“This is how you do it: you sit down at the keyboard and you put one word after another until it’s done. It’s that easy, and that hard.” – Neil Gaiman
Let’s get one thing clear.
I am not a world-renowned writer.
I have not written a book or reams of poetry.
I haven’t even written a lot of blog posts or essays.
My writing is far from perfect and it requires constant improvement and rechecking.
But ever since I was a child I have always referred to myself as a writer.
I still call myself a writer.
I write random thoughts. I journal my day. I hand-write all to-do lists and I write messages and e-mails to my friends and family on all subjects. To me, writing is an extension of my ever-present ability to talk for England. It just takes me a little longer.
But here is what I’ve learned so far on writing…
This knowledge can be distilled into one important note.
To be a writer – Just write
Put pen to paper, or fingers to keyboard, and get going. Worry about the rest later!
There’s nothing else to it really.
Why? Surely there must be more you may ask.
There’s no point in learning about literary devices or working on a plot or thinking of the design of the page where the writing would be if there is no writing.
You can always delete what you’ve written.
You can always go back and edit it in the future.
You can always improve it.
You can’t do shit if you’ve not written anything.
You can work on your tone or writing style in the future, but if you don’t even know how you write at the moment. Then how will you make it better?
Even in this blog post, I am writing much differently than I have before – just to see how it works, see how it feels and see whether or not it’s a writing style that I can continue for this blog (or whether it’d be more appropriate for something like an e-mail list).
I like to write blog posts that would be useful for me. I read, learn, plan and write them. I see how they go. If in 2 years, I want to delete this post or I change my opinion then I can and will edit it accordingly.
But if I had never written this in the first place then there would be nothing to change in the future, I’d have one less blog post to look back on and I’d have failed to see if this writing style works in blog format (let me know in the comments if it works – if anyone sees this).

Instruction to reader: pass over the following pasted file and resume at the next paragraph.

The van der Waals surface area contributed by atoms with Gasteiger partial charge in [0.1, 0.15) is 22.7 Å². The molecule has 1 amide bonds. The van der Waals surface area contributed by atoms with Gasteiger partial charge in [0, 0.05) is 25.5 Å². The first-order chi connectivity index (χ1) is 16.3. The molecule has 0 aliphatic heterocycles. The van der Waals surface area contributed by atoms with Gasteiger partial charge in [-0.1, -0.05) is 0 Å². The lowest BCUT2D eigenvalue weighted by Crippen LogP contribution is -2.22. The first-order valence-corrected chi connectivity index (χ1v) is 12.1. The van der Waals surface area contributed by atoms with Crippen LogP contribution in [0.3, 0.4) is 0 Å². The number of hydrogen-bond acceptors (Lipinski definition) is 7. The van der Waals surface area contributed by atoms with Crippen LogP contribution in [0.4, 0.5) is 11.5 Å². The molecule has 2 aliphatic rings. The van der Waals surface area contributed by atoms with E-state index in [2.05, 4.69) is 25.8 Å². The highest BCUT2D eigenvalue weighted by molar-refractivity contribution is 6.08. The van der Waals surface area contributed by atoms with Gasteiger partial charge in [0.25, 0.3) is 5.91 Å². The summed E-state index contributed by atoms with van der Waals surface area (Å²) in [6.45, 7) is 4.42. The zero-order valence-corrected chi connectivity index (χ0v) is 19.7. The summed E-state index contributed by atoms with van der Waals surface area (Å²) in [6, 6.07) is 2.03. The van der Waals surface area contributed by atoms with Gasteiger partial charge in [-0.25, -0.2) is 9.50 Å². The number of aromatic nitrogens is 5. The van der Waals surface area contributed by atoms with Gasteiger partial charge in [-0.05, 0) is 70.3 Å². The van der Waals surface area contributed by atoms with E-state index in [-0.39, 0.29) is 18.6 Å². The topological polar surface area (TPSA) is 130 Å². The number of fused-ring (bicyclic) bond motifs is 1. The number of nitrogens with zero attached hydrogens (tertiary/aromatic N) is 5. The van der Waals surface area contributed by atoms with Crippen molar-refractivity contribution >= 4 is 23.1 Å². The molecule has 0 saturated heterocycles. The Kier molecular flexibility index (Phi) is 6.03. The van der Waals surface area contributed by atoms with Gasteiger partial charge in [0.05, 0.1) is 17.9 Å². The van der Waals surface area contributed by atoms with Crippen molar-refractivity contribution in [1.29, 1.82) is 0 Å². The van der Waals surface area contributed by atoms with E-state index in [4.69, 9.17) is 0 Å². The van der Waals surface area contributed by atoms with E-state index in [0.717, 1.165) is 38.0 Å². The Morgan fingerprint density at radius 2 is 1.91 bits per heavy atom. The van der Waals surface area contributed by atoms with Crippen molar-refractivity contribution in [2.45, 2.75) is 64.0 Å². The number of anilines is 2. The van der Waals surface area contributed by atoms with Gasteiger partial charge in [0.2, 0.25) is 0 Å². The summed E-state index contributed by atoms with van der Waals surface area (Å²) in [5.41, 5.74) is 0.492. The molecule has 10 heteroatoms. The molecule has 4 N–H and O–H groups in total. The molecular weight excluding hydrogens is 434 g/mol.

But if you wanted a more step-by-step guide…
I’ll keep this short and sweet.
Step 1: Read more than you write
If you want to write poetry, read a lot of poems.
Writing blog posts more your thing? Then read a literal crap ton of blog posts similar to what you want to write.
If crafting the next great novel is what you want to do then get that TBR pile down before you start.
Step 2: What is your purpose
Every piece of writing needs some kind of purpose, whether it’s to inform someone on how to start writing, whether it’s to invoke emotion through heart-wrenching poetry or entertain and provoke thought through a dystopian future.
Every piece of writing needs some kind of purpose and something central to guide it.
Work out what that is and just go with it.
Step 3: Plan
Or if you don’t like to plan. Then don’t. Just be warned. Your writing may go off-topic!
Step 3: Write
I think we’ve been through this. Just sit down and write. Worry about the rest later!
Step 4: Publish
If it’s poetry or a blog. Publish it! It’s better than nothing.
If it’s a novel, then perhaps don’t and try and improve it some more then publish.
Step 5: Improve
You’re now a writer. Keep writing and you’ll get better. Try and become better. Go back and edit old works, create new works. Play with different writing styles and keep things fresh. Just write. Make sure to have fun with it!
(If you enjoyed this blog post leave a comment below and let me know what you thought of this new writing style. It’s just something I’m playing with and I’d love your feedback! At the very least. This was very fun for me to write and helped me solidify my current thoughts on writing)